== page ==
Mine was a health crisis that traditional medicine could not solve. I couldn’t even solve it, despite being an Emory University–trained, board-certified ob-gyn and expert in functional medicine, plus a consultant in age management medicine. Dismissed by fellow doctors, I was informed that I would just have to live with infertility, weight gain, depression, fatigue, and hair loss. The only solution I was offered was antidepressants and sleeping pills. I felt shattered.

But I would not let myself stay broken.

I refused their options because I had seen my mother struggle under the weight of many medications, and I had to live for my daughters and search out solutions for myself. Survival alone was not enough. Eventually, by using an early version of the diet and lifestyle program I share in my book, I lost those eighty pounds and went on to compete in a sprint triathlon (which is quite a personal accomplishment, because I hate to run!). My hormones leveled. My depression lifted, and I became someone who felt great all the time. Joyously, at age forty-one, I conceived a healthy baby girl. What traditional medicine said could not be done was done.

The second time happened in my late forties, more or less when most women expect to start transitioning away from monthly periods and into menopause. But just because it was expected didn’t mean it was easy! My hormones mounted another attack on me. Weight gain that creeped to five pounds, ten pounds, then twenty pounds. More fatigue. Emotional volatility. Stress that made me feel like jumper cables were attached to my heart.

I didn’t take this lying down. I went looking for answers and help. Unfortunately, I was again met with a “Well, this is normal” attitude and an ill-equipped medical system that could not, and would not, help. Can you relate? We’re expected to tolerate and power through these disturb- ing changes, medicate them, or grin and bear them, right? No!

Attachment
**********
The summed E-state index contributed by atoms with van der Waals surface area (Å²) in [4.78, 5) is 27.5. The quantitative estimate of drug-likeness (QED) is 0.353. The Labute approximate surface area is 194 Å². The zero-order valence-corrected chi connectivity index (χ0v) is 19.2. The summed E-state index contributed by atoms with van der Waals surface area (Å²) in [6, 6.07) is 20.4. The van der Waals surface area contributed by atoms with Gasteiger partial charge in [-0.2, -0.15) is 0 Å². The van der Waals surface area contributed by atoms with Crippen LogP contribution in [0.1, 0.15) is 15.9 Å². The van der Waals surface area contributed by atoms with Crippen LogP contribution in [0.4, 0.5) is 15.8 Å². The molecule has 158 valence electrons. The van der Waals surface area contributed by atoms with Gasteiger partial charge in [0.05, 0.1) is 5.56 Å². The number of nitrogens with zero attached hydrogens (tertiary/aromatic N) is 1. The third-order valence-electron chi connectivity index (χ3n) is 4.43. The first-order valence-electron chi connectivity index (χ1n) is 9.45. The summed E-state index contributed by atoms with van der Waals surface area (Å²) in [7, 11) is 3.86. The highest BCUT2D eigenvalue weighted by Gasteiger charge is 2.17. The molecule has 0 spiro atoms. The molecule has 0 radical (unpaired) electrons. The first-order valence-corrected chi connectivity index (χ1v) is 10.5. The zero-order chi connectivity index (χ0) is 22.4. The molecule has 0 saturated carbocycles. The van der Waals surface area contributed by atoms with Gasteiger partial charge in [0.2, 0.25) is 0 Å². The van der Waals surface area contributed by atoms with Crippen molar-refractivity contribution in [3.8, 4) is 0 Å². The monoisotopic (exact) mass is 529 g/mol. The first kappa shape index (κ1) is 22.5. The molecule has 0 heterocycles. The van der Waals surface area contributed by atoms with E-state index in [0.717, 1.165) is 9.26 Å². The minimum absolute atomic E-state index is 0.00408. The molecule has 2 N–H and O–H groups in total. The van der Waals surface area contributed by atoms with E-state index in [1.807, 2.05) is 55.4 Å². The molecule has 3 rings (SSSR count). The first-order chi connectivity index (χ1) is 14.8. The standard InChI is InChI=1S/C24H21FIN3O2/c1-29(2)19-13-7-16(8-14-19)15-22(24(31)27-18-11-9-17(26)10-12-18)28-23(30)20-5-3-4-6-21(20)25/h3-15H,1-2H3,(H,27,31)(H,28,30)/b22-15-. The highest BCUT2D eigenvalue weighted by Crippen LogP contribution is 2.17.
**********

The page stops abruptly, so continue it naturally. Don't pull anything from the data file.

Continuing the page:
I knew what I had done previously to lose weight, fix my hormones, and overcome complete metabolic stall. I began to tinker with those same solutions again. It took me a lot of trial and error before I figured out the best way to reclaim my body, mind, and soul once again. I changed the way I ate. I changed lifestyle habits that were standing in my way. I tapped into my inner power and felt more contented and spiritually at peace.

Ultimately, I got myself back in tune. I was able to keep the creeping weight off, felt much more even-keeled—and really, like a younger version of myself. And that happy experience has inspired me to help other women, especially those struggling through hormonal chaos with no- where to turn.

One Component of Her Plan:

The Role of Alkalinity in the Hormone Fix

In simple terms, an alkaline diet is a way of eating that emphasizes non- acidifying foods over acidifying ones. You base your food choices around those that lower the acid levels in your body. It is a versatile diet that suits all of us.

A study published in The American Journal of Clinical Nutrition in 2003 analyzed 159 hypothetical pre-agricultural diets. Itfound that 87 percent of these diets were “net base producing”—which means they were eating an alkaline diet, not an acidic one.

By contrast, the average Western diet has been shown to be “net acid producing.” We already know that this sort of diet has created an obesity epidemic and is causing health issues such as cancer, heart disease, and a range of neurological disorders. Now it is becoming clearer that an alkaline diet may help prevent many of these illnesses. One reason is that it is better matched to our genetic makeup and supports healthy and diverse gut microbiota.

To understand alkalinity, let’s flashback to high school chemistry: We measure pH on a scale ranging from 0 to 14, with 0 at the acid end, 14 at the alkaline end, and 7 being neutral (pH stands for “power of hydrogen”; it measures the total hydrogen ion concentration in a solution). The ocean has a pH of about 8.1. Your pool? An optimal pH for a pool is 7.4, which mirrors the pH of the human eyes, as well as the pH of our mucous membranes.

The human body works hard around the clock to maintain a slightly alkaline pH level in the blood, and to do so, it must clear out any excess of acid. Your body has a precise mechanism for maintaining its blood acid-base balance, and the mechanism ensures that the pH of blood doesn’t shift much at all. It is tightly controlled by the kidneys and lungs to stay at around 7.4, with a very tight range from 7.35 to 7.45. This is critical for human life because even a small variation in blood pH is life-threatening. This tight regulation declines with age, and there can be an increase in metabolic acidosis because most modern diets are acidic. That’s another reason why eating alkaline is even more important as we age.